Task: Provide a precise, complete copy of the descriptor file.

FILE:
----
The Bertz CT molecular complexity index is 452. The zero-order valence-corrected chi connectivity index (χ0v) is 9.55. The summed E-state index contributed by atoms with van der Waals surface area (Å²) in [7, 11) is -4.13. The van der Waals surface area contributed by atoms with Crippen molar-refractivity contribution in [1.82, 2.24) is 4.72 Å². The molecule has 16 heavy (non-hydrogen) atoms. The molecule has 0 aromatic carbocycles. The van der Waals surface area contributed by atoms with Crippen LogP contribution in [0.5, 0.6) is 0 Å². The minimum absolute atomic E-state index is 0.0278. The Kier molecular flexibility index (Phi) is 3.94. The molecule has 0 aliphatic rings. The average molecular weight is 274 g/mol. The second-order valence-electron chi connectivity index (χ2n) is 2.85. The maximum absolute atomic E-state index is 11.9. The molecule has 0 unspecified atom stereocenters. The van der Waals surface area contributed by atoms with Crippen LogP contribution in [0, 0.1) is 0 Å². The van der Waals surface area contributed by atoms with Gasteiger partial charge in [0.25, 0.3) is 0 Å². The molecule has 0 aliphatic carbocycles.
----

The Bertz CT molecular complexity index is 452. The zero-order valence-corrected chi connectivity index (χ0v) is 9.55. The summed E-state index contributed by atoms with van der Waals surface area (Å²) in [7, 11) is -4.13. The van der Waals surface area contributed by atoms with Crippen molar-refractivity contribution in [1.82, 2.24) is 4.72 Å². The molecule has 16 heavy (non-hydrogen) atoms. The molecule has 0 aromatic carbocycles. The van der Waals surface area contributed by atoms with Crippen LogP contribution in [0.5, 0.6) is 0 Å². The minimum absolute atomic E-state index is 0.0278. The Kier molecular flexibility index (Phi) is 3.94. The molecule has 0 aliphatic rings. The average molecular weight is 274 g/mol. The second-order valence-electron chi connectivity index (χ2n) is 2.85. The maximum absolute atomic E-state index is 11.9. The molecule has 0 unspecified atom stereocenters. The van der Waals surface area contributed by atoms with Crippen LogP contribution in [0, 0.1) is 0 Å². The van der Waals surface area contributed by atoms with Gasteiger partial charge in [0.25, 0.3) is 0 Å². The molecule has 0 aliphatic carbocycles.